Last but not least, shoot your panos in LA on New Years Day. It is always spectacular for the Rose Parade (inspires tens of thousands of SUVs to move here every year) and traffic is light except in Pasadena. You might have to be careful the B2 bomber doesn't spoil your pictures with that nasty thin, black line of a profile. It putts around the basin each year as a kickoff for the festivities and you can't see the damn thing until it banks in a turn and then it is pretty spooky looking. This year the bomber had some fighter jets riding shotgun and they are much less discrete. I overslept and missed the B2 this year. It took me a few seconds to get my bearings and figure out the fighters flying at treetop level with the afterburners lit wasn't the second coming of Christ afterall. But as far as shooting Panos in LA goes, try shooting between December and May when about 80% of the time you should have no problem with natural haze or man made smog fouling up your pictures.

    Good Luck!
  7. The only thing "Santana" means in Spanish is a latin american rock musician.
    The origin of the term is sometimes disputed, but it seems likely to me that it comes from the Santa Ana canyon, through the Santa Ana mountains. Big mystery.
    I was hoping to make pictures of similar clarity/quality in Los Angeles.
    I'm hoping to marry a multimillionaire heiress with nymphomaniacal tendencies who looks like a young Nastassja Kinski.
  8. Or you could visit Mexico City.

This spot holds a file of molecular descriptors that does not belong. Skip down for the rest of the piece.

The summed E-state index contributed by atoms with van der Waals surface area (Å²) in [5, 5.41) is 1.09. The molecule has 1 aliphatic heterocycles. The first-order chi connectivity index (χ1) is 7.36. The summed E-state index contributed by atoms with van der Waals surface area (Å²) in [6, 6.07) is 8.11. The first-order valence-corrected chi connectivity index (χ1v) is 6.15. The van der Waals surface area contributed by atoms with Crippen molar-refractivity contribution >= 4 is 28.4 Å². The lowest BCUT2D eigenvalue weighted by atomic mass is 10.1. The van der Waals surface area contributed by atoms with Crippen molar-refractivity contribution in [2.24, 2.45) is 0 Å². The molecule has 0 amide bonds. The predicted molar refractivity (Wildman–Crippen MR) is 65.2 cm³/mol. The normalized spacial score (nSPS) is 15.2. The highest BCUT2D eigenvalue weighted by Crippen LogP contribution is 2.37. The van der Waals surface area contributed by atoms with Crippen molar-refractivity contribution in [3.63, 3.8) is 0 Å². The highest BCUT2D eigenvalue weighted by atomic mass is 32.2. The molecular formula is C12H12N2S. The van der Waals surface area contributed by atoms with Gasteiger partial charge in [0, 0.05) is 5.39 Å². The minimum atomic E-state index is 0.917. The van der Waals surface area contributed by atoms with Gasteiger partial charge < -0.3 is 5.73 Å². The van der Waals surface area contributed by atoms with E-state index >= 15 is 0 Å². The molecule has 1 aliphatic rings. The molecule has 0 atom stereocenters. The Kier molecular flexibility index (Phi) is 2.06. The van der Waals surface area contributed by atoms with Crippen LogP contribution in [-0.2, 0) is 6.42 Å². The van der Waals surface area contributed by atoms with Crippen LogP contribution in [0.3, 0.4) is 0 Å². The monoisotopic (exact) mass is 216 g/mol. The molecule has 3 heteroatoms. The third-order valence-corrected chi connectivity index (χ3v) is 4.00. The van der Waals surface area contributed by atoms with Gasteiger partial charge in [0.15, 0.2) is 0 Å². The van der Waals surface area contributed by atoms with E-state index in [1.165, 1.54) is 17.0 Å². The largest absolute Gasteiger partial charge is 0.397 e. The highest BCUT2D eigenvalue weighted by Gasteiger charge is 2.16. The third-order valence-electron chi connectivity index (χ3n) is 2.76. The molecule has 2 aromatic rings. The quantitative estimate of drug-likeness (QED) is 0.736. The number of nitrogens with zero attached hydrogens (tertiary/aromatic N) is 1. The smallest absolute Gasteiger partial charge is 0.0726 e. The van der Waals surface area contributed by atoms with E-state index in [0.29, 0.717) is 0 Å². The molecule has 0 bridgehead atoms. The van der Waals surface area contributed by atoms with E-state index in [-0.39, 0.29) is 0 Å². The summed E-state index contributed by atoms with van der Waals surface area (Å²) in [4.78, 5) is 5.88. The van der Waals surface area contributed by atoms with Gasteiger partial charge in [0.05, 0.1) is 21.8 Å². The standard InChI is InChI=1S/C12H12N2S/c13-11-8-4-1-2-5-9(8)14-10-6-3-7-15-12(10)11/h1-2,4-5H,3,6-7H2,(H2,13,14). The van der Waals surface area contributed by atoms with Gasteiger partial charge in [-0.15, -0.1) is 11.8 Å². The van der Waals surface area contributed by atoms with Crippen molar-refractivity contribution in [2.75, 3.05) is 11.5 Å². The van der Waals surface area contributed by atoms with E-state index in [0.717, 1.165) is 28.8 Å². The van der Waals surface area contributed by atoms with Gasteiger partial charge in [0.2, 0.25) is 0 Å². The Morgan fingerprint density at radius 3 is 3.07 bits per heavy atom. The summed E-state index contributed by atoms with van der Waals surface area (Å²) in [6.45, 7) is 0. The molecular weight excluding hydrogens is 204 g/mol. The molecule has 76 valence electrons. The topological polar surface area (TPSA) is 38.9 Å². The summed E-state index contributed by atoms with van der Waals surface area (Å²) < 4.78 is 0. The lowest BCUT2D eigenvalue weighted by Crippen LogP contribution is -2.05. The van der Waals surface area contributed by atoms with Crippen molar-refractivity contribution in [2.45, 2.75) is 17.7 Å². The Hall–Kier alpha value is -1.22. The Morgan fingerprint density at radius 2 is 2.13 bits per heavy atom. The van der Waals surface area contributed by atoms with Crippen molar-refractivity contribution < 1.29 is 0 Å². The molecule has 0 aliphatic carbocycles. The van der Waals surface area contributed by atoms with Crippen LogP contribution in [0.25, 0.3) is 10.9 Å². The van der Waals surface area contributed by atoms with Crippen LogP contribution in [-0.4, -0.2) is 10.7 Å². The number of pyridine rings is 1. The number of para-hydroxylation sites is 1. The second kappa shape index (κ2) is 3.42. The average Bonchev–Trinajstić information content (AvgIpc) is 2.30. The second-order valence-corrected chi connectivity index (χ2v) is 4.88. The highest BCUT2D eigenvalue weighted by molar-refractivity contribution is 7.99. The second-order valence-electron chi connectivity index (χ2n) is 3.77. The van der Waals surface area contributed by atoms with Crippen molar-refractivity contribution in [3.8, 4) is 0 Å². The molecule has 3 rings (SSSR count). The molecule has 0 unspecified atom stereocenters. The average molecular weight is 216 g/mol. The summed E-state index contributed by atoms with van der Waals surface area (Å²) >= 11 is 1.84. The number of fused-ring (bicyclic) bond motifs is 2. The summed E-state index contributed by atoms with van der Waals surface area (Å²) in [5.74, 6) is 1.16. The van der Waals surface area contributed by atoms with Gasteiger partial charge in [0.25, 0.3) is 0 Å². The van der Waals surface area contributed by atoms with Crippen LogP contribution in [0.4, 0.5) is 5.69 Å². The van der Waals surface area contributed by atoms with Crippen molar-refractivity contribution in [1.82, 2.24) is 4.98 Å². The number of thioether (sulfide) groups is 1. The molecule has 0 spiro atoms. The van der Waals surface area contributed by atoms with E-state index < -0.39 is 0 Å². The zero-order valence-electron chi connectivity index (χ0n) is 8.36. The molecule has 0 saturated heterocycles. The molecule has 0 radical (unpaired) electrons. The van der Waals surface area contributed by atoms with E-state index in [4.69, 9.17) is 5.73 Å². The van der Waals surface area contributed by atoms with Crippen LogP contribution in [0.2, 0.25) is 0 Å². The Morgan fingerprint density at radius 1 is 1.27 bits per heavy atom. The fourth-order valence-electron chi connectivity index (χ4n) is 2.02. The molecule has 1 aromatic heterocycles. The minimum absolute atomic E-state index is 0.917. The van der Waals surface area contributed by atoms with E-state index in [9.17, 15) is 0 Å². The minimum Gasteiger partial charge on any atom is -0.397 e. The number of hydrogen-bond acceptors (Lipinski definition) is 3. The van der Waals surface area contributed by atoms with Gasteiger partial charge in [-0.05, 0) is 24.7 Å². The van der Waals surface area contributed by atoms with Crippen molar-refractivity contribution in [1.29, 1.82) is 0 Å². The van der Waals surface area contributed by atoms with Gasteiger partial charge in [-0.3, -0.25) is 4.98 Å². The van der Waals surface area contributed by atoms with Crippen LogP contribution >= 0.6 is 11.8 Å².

9. Worse than Beijing or Mexico City? I don't think so.
  10. Good call Ellis:


    However, Bangkok is not on the list.
  11. "Question is how to shoot panoramas and city wide photographs in Los Angeles?"

    Get out and about right after a rain. And whatever those winds are called, yes, they seem to have blown most of the man-made crud out over the Pacific this morning-- there's some haze but it's not the usual brown-yellow stuff.
  12. "However, Bangkok is not on the list."

    No one worries about air pollution in Bangkok, they're too busy avoiding being run down by some vehicle or the other.
  13. Clearly (OK I guess pun intended) the best opportunites are weather related, a morning of santa anas or especially after a cold front passes through. Even windy conditions can be iffy as often looking east from here in the Chino Hills you can see dust being blown up below some of the canyons and passes. I'd guess the best thing would be to be prepared, have your locations scouted out and be ready to shoot first thing in the morning although good conditions can last all day. The Hahn rec area near Baldwin Hills allows and almost ideal location of downtown in front of Mount Baldy, Palos Verdes can allow you to shoot the basin with surrounding snow capped mountains (a winter storm relic) and crisp canyons on Catalina. Shooting early gets the best air and also the defintion of the mountain ridges and canyons from the low light angles.

    But the basin has been known for dust and capturing smoke since the first Spanish explorers observed it from the sea. It's important to keep announcements like that in perspective. There are a variety of areas were the back to nature types have caused significant wood stove pollution as well. We could go back to horses but the idea of 17 million peoples worth of "post-processing" is mind boggling and having tourists walk across the Mojave Desert to get here was never popular and often deadly.
  14. Ocean Physics seems to have his head screwed on properly and priorities/dreams well chosen. A young Nastassia indeed, and all the rest. But in working out the probabilities, I need some help with where those things rank odds wise compared with being struck by lightening. That seems to be the standard reference point in our society and must be experienced before the Lotto can be won. Or so I'm told.....